All training is not created equal. Some of the training available today is superb…and some of it is really, really goofy. The difference between the good and the goofy can be hard to discern, especially for the person who is a brand new training consumer. So how does a fellow figure out whether something is good or goofy? Here are some hints:
- Instructor’s background – Take a long hard look at the background of the instructor for clues about what he/she is capable of teaching. If, for instance, someone is offering a course on improving your performance on IDPA stages and that person doesn’t actually have any discernable accomplishment in IDPA, that would certainly be a legitimate cause for concern. Similarly, if a dude is putting on a team-based CQB course without ever having done it at a professional level it would be ample cause for concern. Additionally, keep in mind that sometimes resumes are…um…artificially enhanced…which makes it incredibly important to:
- Check reviews and AAR’s from classes – Course reviews are a potential goldmine for the prospective student. A well-written review or AAR (After Action Report) can give an excellent idea of the course’s content, the demeanor of the instructor, as well as gear tips for the potential student. There is, however, a catch: Whenever you are reading an AAR, be aware that trainers and companies understand the potential marketing value of AAR’s, so don’t necessarily take the AAR at face value. Beware the guy who seems to have trained primarily with one particular trainer or school, as he might be more of a groupie than a customer. The most useful reviews are generally produced by individuals who have a significant training background with a number of different instructors, especially armed professionals who have been at it a while.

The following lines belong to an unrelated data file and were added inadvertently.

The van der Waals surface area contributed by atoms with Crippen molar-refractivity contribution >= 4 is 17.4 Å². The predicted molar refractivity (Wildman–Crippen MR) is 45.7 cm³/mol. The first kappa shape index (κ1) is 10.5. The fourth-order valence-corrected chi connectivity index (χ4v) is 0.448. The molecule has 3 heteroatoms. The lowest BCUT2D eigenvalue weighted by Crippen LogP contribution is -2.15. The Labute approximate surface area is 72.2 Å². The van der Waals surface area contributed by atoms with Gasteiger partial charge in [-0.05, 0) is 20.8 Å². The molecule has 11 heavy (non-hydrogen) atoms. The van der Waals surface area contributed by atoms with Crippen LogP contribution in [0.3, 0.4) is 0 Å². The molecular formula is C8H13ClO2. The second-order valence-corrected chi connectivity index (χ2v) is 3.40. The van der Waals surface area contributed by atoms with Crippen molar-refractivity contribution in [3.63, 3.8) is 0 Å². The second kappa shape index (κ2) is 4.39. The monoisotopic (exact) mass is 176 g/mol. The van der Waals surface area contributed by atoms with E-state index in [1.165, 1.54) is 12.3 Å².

- Find some knowledgeable people and ask questions – The difficulty here can be finding knowledgeable people. Web forums can be good sources of information, but they can also be filled to overflowing with stupidity. Find a good forum (some are better than others), take note of the screen names that seem to make sense, and then ask some questions. I’ll also point out that if you are reading this, you’ve already stumbled across a site that has a lot of good information. Take a look around and ask Todd some questions. If nothing else, responding to your e-mail will keep Todd out of trouble.